• Tube scanning systems either with or without tuning forks have previously been employed to design either microscopes for sample scanning or to design microscopes for tip scanning, but in all the years since the introduction of the tube scanner or the tuning fork for straight tip shear force feedback, it has not been possible to design a microscope that had both tip and sample scanning. [0009]
  • Furthermore, a method and a device for controlled loading of a tuning fork/tip assembly has not been described in the prior art, and the geometries for tip and tuning fork that this control permits, in the present invention, could not be achieved. In addition, no method previously existed to lower, in a controlled fashion, the mass of the glue required for attaching a scanned probe tip to a tuning fork, which our invention indicates is a major problem in using such a method of feedback and in achieving usable geometries in order to form a tip/sample scanning scanned probe microscope. In addition, there is no report of a tuning fork system that has been designed without the need for gluing the tip to the tuning fork. Finally, the variety of other methods of tip feedback available in accordance with the present invention and that permit the tip/sample scanning microscope system of the invention, have not previously been described. [0010]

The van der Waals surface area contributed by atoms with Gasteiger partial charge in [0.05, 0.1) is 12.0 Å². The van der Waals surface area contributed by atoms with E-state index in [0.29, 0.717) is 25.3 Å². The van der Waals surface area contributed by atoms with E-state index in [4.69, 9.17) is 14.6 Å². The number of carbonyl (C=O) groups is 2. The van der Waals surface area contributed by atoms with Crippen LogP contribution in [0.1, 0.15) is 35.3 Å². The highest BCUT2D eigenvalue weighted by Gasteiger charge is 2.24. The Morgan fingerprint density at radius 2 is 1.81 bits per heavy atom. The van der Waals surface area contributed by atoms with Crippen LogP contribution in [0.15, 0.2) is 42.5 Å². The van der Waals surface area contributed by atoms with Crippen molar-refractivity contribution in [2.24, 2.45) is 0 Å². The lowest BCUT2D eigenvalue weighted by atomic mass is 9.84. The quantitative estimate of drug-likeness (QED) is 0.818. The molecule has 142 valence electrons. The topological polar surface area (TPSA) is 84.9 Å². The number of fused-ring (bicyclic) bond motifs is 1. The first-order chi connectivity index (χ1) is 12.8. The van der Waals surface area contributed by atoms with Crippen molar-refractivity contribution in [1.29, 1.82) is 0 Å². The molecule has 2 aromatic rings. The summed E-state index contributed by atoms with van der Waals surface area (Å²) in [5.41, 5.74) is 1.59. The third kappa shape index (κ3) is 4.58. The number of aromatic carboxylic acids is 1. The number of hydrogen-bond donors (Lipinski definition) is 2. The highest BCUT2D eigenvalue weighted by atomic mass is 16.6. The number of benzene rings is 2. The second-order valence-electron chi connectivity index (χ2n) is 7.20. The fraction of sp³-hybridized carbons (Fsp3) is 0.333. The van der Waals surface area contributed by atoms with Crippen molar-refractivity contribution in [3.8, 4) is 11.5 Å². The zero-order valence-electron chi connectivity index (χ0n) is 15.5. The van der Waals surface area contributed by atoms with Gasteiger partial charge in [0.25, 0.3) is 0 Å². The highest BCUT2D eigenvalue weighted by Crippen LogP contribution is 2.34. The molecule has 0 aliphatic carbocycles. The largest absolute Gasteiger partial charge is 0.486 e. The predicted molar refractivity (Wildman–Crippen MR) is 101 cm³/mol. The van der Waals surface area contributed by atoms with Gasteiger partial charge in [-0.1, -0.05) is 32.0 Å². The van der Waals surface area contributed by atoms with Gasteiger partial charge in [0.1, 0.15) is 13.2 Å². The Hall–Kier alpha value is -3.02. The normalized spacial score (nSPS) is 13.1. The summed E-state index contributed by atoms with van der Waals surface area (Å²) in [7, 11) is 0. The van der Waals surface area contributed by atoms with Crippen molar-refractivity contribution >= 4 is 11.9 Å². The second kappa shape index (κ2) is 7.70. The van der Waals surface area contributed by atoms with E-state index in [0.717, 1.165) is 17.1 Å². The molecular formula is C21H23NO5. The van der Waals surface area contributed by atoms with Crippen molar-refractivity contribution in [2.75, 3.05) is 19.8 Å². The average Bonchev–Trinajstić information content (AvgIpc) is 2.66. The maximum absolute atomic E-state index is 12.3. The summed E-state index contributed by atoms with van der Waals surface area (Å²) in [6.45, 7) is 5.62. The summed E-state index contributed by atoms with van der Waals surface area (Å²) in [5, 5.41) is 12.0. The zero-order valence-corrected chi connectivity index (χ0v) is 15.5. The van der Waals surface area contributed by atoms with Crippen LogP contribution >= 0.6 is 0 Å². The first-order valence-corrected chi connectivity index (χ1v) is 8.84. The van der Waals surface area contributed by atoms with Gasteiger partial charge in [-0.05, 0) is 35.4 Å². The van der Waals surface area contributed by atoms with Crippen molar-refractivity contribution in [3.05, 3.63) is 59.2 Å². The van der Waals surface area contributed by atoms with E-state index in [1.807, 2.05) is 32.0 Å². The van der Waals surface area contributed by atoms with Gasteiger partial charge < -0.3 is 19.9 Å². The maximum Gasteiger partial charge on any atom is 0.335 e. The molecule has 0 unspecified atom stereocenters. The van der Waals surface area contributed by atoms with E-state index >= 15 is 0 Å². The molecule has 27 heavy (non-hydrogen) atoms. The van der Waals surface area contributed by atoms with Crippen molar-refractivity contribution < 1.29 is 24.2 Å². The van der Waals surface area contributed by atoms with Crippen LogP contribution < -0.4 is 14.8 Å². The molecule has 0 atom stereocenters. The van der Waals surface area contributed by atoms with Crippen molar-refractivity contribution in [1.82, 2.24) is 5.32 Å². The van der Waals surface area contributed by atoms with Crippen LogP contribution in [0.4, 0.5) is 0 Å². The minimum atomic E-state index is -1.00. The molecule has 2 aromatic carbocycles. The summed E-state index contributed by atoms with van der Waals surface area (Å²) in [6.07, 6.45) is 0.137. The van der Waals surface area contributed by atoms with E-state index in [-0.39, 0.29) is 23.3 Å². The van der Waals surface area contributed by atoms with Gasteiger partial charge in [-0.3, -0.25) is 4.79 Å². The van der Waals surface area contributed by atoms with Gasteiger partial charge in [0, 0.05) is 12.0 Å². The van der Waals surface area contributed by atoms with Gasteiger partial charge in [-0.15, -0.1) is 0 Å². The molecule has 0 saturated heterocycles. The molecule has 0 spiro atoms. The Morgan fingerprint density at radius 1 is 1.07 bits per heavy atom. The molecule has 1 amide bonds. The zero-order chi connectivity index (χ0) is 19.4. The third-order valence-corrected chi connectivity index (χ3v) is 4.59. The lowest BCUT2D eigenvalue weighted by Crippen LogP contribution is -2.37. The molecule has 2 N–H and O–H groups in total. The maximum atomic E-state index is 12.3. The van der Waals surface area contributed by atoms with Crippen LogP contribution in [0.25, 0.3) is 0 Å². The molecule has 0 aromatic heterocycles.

• In addition, no prior tip scanning microscope could be placed on an upright conventional optical microscope so that the lens of the upright microscope could simultaneously view the scanned probe microscope during operation. This is important, not only to position the tip in the wider field of view but also to simultaneously collect light from a sample illuminated with a tip suitable for near-field scanning optical microscopy. It is also crucial for calibration of the optical microscope image with the near-field optical and atomic force microscopy tip. [0011]
  • All of the above is true not only for commercial versions of SPMs but for any reported laboratory versions. [0012]
  • SUMMARY OF THE INVENTION
  • In accordance with the present invention, it has been discovered that neither the symmetry of the placement of the tip on the tuning fork nor the mass of the fiber are the important elements in producing the less than ideal characteristics of tuning forks; instead, the present invention indicates that the main problem is the glue that is used to attach the fiber to the tuning fork. Accordingly, the invention is directed to an approach that allows for the loading of a tuning fork in a way that resolves the foregoing problems in a reproducible way. The invention is also directed to a variety of other methods for feedback that compete with tuning fork feedback even when tuning fork feedback is working optimally as a result of the present invention. [0013]